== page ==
It is important for the public to understand why Key Peninsula volunteer firefighters have been outspoken at recent board of commissioner meetings. Volunteers are all citizens who live on the Key Peninsula and are tax-paying residents. We are concerned that the board approved the spending of monies without paying attention to what it was being spent on and that this lack of attention has negatively affected Fire District 16.
The purchase of the commercial and residential properties in Key Center was well underway and planned before the last levy vote in August. We feel that this goal should have been openly shared with the public. Instead, the board and the past fire chief stated that the property purchase was being “explored.” Since the purchase, the board has not demonstrated full understanding, awareness or knowledge regarding the property purchase, lack of inspections and lack of disclosure statements, among other items. They allowed the past administration carte blanche and it appears turned a blind eye. Currently the district is paying the price, quite literally, in the form of roof leakage repairs and overage costs due to this lack of attention.
We want the public to know that the previous administration was not vested in the volunteer program. In fact, decisions made set the corps up for failure and has had a negative impact on response capability for members. A conscious decision was made in November 2021 by administrators not to fund budget requests for a 2022 Volunteer Academy to help with attrition, the purchase of personal protection equipment specific to powered air purifying respirator devices — although it was promised — or scanners to help with communication. In addition, over the past three years the volunteer corps was not actively included in district training evolutions.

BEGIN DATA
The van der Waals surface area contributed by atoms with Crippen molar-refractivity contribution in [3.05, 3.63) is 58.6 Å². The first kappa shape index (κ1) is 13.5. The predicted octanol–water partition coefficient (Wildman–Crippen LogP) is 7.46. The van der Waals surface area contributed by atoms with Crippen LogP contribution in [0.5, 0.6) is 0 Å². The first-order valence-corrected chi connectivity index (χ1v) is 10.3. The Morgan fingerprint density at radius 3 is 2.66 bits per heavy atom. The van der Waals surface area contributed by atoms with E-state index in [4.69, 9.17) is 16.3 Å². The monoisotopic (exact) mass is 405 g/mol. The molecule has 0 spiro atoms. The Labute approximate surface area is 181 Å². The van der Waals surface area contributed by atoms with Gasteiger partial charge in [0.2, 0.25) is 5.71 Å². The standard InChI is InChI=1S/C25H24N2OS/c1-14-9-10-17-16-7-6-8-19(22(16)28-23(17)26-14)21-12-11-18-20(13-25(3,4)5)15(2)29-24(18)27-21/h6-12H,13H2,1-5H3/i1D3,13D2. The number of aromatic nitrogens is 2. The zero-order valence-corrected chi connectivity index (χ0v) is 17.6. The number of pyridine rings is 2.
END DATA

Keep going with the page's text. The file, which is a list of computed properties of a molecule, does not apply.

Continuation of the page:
During the pandemic your volunteers were able to run two successful volunteer academies and continued training to be the best that they could be. While the world relied on their first responders, your volunteers were not afforded the same personal protective equipment as the career staff. Yet the response expectations were the same.
Your fire district was founded by volunteers and your current volunteer corps is struggling now because of decisions made over the last three years. Your volunteer battalion is 14 strong and consists of firefighters, EMTs, tender operators and chaplains. There is nothing we love more than serving our community and supporting our fire department and career firefighters. We take pride in being one of the best volunteer programs in the county. We are also proud that your local volunteers get hired to be career firefighters — their roots are and always will be Key Peninsula. We are proud that from our line of career firefighters, 13 were hired from our own volunteer ranks.
We are also very hopeful and look forward to our new chief, Nick Swinhart, and the direction he takes the district. What we want, however, is for our board of fire commissioners to be accountable for the positions they were elected to and to fulfill their fiscal responsibility to the KP community. We are fearful that their lack of fiscal attention, transparency and a blind eye to the spending of the past administration has put Fire District 16 in a position that is beyond what our tax base can support
The Key Peninsula Volunteer Fire Firefighter Association
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